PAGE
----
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Despite threats, Malawi protesters rally against high prices, corruption

Like those in North Africa, nationwide protests in Malawi have been sparked by discontent over higher food and fuel prices, as well as concerns that the government is becoming increasingly authoritarian.

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Opposition members say that such tactics reflect a growing level of repression by Mutharika’s Democratic Progressive Party (DPP), which controls the 193 member National Assembly and which has passed laws in the past year that rein in public dissent.

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Retrogressive laws

Among the bills is the "Civil Procedure (Suits by or against the Government or Public Officers) (Amendment) Bill of 2010," widely known as the Injunctions Bill. It would forbid courts from imposing grant injunctions by citizens or civic groups against government or public officers. Petitioners against the Injunctions Bill argue that the law is unconstitutional, as it could deny citizens their right to instant relief when their rights are trampled on.

Other retrogressive laws that have been passed in parliament include the search without warrant by police and the gagging of media through section 46 of the penal code. Section 46 empowers the minister of information to shut down media houses or publications deemed to be misleading the people. One bill still under consideration would forbid courts to impose injunctions against government or public officers.

While the government has stopped similar demonstrations in the past, the Malawi Law Society (MLS) said it fully supports the exercise of the “constitutionally enshrined” right for citizens to assemble and demonstrate peacefully for a common cause, and would provide legal representation to demonstrators after the protests, to ensure “that any person who suffers any abuse or reprisals as a result of his or her exercise of the constitutional right to assemble and demonstrate on the appointed day is accorded proper legal redress.”

Britain's involvement

Britain, whose high commissioner was expelled from Malawi a few months back after a leaked memo quoted him describing Mutharika as intolerant of criticism, last week announced that it would indefinitely suspend its annual allotment of 22 million pounds for support of Malawi’s budget. Britain will continue to provide program support, however, for basic services such as health and education.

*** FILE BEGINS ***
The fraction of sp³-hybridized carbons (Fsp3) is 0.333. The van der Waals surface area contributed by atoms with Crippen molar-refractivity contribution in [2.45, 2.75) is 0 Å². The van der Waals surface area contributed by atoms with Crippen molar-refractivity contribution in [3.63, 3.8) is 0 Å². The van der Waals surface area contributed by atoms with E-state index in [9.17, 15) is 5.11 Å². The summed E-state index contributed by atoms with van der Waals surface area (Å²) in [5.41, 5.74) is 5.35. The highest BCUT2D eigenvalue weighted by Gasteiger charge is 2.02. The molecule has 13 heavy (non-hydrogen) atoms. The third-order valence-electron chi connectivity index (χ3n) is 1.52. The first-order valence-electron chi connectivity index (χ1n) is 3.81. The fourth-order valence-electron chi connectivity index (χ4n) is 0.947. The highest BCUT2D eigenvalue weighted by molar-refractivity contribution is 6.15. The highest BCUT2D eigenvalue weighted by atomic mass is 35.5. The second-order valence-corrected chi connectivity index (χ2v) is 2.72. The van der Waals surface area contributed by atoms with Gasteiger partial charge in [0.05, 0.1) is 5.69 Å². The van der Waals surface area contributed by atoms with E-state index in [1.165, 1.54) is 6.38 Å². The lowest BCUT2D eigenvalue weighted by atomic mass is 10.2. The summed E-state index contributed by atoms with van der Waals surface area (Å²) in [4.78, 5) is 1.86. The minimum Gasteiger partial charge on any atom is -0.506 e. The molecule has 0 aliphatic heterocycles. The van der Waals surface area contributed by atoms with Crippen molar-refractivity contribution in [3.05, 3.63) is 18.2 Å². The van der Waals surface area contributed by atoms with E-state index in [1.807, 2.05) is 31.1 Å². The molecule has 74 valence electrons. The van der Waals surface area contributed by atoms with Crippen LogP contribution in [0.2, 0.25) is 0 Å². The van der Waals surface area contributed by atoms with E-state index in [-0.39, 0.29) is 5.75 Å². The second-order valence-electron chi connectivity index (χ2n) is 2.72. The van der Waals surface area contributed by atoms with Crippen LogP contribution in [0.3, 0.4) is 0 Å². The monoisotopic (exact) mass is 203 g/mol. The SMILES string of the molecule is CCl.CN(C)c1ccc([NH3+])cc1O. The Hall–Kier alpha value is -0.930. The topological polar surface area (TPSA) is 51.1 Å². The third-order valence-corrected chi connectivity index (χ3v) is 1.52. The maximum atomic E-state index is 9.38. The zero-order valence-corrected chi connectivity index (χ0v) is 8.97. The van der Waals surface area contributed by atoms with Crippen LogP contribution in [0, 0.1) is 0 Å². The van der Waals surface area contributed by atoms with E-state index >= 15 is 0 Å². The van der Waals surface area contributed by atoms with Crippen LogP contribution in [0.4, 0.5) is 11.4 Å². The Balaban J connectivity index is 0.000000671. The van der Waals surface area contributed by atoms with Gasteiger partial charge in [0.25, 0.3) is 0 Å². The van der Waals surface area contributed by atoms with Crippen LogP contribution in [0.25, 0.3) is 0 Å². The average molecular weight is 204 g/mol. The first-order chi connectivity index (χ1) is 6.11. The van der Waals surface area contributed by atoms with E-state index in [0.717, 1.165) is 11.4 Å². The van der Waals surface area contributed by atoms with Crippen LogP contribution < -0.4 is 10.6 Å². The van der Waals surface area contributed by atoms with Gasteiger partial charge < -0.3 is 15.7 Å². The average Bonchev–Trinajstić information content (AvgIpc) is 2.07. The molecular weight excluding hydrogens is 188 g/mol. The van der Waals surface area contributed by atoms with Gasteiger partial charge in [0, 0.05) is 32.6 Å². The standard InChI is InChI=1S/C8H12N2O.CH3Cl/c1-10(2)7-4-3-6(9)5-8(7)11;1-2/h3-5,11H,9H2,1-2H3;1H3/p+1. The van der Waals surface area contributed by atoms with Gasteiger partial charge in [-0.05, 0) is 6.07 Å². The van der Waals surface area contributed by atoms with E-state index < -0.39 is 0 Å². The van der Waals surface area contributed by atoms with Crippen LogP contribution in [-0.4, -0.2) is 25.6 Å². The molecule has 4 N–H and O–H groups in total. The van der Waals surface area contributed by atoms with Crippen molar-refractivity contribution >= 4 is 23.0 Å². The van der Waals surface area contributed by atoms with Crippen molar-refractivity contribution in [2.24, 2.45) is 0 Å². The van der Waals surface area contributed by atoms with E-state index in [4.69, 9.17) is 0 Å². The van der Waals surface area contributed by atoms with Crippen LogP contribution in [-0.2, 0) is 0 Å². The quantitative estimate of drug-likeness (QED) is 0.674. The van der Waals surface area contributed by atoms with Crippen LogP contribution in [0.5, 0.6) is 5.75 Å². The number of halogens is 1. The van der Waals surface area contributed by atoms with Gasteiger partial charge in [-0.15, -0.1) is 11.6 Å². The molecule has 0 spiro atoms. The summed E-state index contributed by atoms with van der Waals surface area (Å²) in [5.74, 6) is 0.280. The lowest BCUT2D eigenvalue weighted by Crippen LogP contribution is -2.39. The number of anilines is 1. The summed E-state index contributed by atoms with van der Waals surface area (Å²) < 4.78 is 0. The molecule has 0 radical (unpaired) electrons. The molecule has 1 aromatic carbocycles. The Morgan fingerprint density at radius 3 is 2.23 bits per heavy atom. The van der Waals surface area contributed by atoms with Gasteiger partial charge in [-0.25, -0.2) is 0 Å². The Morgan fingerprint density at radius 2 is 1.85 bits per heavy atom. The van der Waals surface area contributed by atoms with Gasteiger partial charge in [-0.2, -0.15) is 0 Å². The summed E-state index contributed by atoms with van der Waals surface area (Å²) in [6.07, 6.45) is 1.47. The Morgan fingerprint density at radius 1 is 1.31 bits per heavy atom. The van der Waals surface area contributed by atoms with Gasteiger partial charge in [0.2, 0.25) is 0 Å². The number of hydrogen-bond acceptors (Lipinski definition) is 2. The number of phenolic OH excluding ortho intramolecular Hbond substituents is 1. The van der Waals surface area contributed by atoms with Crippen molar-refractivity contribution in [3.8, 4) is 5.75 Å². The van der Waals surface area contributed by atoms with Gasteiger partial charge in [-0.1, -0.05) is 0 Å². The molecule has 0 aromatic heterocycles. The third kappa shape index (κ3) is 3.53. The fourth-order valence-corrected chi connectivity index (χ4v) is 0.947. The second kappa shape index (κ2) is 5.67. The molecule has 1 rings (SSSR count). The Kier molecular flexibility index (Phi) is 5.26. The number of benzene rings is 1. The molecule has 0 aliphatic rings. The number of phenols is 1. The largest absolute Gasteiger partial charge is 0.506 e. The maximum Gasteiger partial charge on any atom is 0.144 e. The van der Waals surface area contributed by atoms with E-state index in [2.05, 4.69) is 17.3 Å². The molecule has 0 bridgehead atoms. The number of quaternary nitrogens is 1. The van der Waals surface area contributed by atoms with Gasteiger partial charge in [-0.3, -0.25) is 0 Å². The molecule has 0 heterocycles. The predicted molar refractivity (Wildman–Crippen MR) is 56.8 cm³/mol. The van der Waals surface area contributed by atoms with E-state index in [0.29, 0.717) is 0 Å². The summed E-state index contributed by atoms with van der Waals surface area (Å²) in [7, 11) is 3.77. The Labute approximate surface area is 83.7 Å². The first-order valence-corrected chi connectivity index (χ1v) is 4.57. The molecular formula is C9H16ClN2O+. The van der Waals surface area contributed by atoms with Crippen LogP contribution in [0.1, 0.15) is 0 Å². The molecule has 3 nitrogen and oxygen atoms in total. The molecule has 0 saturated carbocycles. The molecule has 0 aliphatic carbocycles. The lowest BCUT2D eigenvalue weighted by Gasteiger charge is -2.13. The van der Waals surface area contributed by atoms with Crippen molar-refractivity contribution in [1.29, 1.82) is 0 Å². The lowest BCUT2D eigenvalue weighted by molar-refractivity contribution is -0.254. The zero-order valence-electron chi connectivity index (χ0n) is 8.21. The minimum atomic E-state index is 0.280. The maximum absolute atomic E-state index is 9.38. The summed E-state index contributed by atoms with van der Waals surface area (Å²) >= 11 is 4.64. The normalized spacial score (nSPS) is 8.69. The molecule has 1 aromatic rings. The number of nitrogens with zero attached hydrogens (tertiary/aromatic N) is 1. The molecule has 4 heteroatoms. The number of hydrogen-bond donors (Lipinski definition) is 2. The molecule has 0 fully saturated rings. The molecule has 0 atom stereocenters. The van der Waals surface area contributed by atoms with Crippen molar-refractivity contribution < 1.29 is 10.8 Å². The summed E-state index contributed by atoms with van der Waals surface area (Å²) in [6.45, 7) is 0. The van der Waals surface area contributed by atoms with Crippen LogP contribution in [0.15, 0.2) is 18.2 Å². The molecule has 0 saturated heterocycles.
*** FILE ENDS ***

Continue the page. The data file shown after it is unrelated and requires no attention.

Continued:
The UK’s Department for International Development (DFID) said Britain’s International Development Secretary Andrew Mitchell has decided to stop budgetary support to Malawi after this country of 13 million failed to address concerns the British government raised over economic management and governance.

“On governance, demonstrations have been suppressed, civil society organizations intimidated and an injunctions bill passed that would make it easier for government to place restrictions on opponents without legal challenge,” Mr. Mitchell wrote in a DFID statement.

The DFID also expressed concern over Malawi’s “overvalued” exchange rate of 150 Malawi Kwacha to $1, which has “a serious impact on the private sector’s ability to drive future growth.” High exchange rates make it difficult for the government to import fuel; car owners and truck drivers often have to wait for days in lines at fuel pumps in order to receive fuel.

Mutharika has three more years to rule Malawi. The ruling DPP has already launched a campaign for the president’s brother, Peter, who is minister of education, to be the country’s next president. Vice President Joyce Banda was expelled from the party allegedly for establishing parallel structures and nurturing ambitions to replace Mutharika.

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